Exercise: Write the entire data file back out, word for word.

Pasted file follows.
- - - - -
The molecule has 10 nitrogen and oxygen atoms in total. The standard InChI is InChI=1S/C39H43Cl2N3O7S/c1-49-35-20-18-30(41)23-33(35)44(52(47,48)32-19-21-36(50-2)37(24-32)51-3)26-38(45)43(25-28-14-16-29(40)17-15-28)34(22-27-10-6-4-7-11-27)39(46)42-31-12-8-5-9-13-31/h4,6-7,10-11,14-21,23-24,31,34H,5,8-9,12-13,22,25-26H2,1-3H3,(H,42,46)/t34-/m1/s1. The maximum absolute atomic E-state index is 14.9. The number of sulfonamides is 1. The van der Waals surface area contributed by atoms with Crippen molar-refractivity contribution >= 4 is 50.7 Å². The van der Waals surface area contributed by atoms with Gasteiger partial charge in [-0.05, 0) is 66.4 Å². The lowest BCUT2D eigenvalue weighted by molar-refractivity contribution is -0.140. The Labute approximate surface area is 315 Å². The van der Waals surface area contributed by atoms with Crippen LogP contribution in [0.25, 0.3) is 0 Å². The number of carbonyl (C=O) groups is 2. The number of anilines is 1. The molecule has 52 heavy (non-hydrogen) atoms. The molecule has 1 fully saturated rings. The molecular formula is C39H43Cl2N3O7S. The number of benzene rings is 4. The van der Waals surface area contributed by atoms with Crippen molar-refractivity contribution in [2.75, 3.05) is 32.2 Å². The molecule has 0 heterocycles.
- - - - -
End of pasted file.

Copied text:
The molecule has 10 nitrogen and oxygen atoms in total. The standard InChI is InChI=1S/C39H43Cl2N3O7S/c1-49-35-20-18-30(41)23-33(35)44(52(47,48)32-19-21-36(50-2)37(24-32)51-3)26-38(45)43(25-28-14-16-29(40)17-15-28)34(22-27-10-6-4-7-11-27)39(46)42-31-12-8-5-9-13-31/h4,6-7,10-11,14-21,23-24,31,34H,5,8-9,12-13,22,25-26H2,1-3H3,(H,42,46)/t34-/m1/s1. The maximum absolute atomic E-state index is 14.9. The number of sulfonamides is 1. The van der Waals surface area contributed by atoms with Crippen molar-refractivity contribution >= 4 is 50.7 Å². The van der Waals surface area contributed by atoms with Gasteiger partial charge in [-0.05, 0) is 66.4 Å². The lowest BCUT2D eigenvalue weighted by molar-refractivity contribution is -0.140. The Labute approximate surface area is 315 Å². The van der Waals surface area contributed by atoms with Crippen LogP contribution in [0.25, 0.3) is 0 Å². The number of carbonyl (C=O) groups is 2. The number of anilines is 1. The molecule has 52 heavy (non-hydrogen) atoms. The molecule has 1 fully saturated rings. The molecular formula is C39H43Cl2N3O7S. The number of benzene rings is 4. The van der Waals surface area contributed by atoms with Crippen molar-refractivity contribution in [2.75, 3.05) is 32.2 Å². The molecule has 0 heterocycles.